Thaljieh makes a passionate plea for Palestinian equality

Thaljieh makes a passionate plea for Palestinian equality

Speaking at the Securing Sport 2013 conference in Doha, Palestine’s leading women’s football pioneer has added her name to those who believe UEFA were fundamentally wrong to award this summer’s European under-21 championship to Israel.

Human rights activists are increasingly lobbying UEFA into re-considering their decision and now Honey Thaljieh (pictured), Palestine’s first ever women’s captain, says the treatment of residents in the occupied territories should have been taken into account by European football’s governing body.

“I believe in equality and when I sadly see what Israel is doing to the Palestinians, it’s very hard to understand why they have been given such an honour,” Thaljieh said.

“I have a lot of time for UEFA who are against racism. They know what they are doing but maybe these people should have thought more about giving the tournament to Israel because it’s like giving them a medal and that everything is fine. Maybe they should have been more sensitive.”

The counter-argument, Thaljieh conceded, is that there is now a chance that Israel staging the event will have the opposite effect, in other words flagging up the differences in living conditions in the two Middle East neighbours.

“My hope is that actually that by bringing international teams to Israel to play football, maybe this will change something among the leaders in terms of fair play and justice,” she said.

“I do think people should think more than to give Israel this opportunity…but anyone who goes to Israel (for the championships) must also go to the West Bank to see the differences in lifestyle. They are even stealing our breath. I’d like people to see both sides.”

Thaljieh, named as a Champion for Peace at the recent Sochi forum for peace and sport to mark International Women’s Day, was speaking after making a strongly-worded address to the Securing Sport 2013 conference in Doha.

Recounting how, since her retirement, she had tried to use football as a tool for change in the region, she was more cautious when asked whether the Palestinians – who play as part of Asia – and Israel, members of UEFA, could ever line up against each other.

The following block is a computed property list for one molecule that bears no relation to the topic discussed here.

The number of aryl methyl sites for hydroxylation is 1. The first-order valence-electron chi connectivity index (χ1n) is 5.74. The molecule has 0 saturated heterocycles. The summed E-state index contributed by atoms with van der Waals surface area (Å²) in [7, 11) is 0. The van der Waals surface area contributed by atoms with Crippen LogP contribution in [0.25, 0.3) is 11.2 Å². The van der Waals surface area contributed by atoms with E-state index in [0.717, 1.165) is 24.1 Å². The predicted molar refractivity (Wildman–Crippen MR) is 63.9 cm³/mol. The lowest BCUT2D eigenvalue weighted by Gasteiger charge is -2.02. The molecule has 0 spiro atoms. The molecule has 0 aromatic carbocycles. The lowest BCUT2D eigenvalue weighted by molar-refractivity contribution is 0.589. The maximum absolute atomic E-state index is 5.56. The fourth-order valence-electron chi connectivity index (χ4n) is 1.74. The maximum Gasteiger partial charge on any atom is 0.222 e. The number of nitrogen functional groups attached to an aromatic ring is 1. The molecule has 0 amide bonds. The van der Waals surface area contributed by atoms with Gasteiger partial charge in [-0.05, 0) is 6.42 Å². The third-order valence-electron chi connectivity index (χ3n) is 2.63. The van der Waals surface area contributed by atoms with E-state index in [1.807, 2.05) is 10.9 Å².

“The issue with Palestine and Israel is very complicated. It’s fine to play against Israel but we have to have equality, without facing any checkpoints or soldiers putting their weapons on my face. When I have a wall separating me from my neighbours, how can I go and play as an equal?” she said.

Thaljieh, who played for Palestine for six years until 2009, presented a graphic illustration of what it was like growing up as a female footballer in the region before turning her hardship to empowering the women’s game and trying to reduce discrimination.

“Living under the occupation surrounded by checkpoints and walls, people asked why I wanted to play football. They called me tomboy and said no-one would want to marry me. I had to live with all this, just because I was a woman. But I believe sport gave me the power to challenge these circumstances.”

Behind virtually every comment was a powerful political agenda. Amidst a burst of spontaneous support, Thaljieh told delegates: “Sport liberates the mind. It makes you feel the sky is the limit: not walls, not borders, not checkpoints.”

Whilst her remarks were passionate and clearly heart-felt, they were invariably laced with hard-hitting, at times¬†provocative taunts about Israel’s human rights record and a debate about land ownership.

“Every minute in Palestine there is a challenge. Not just in sports but everything: things like medication and water which sometimes we only get once every two months. I believe in love your enemies but you can’t imagine what’s going on in Palestine unless you see it with your own eyes. From the moment they give us the piece of land we are arguing about, then of course we could play against them. But they treat dogs better than us.”

Source: Inside World Football

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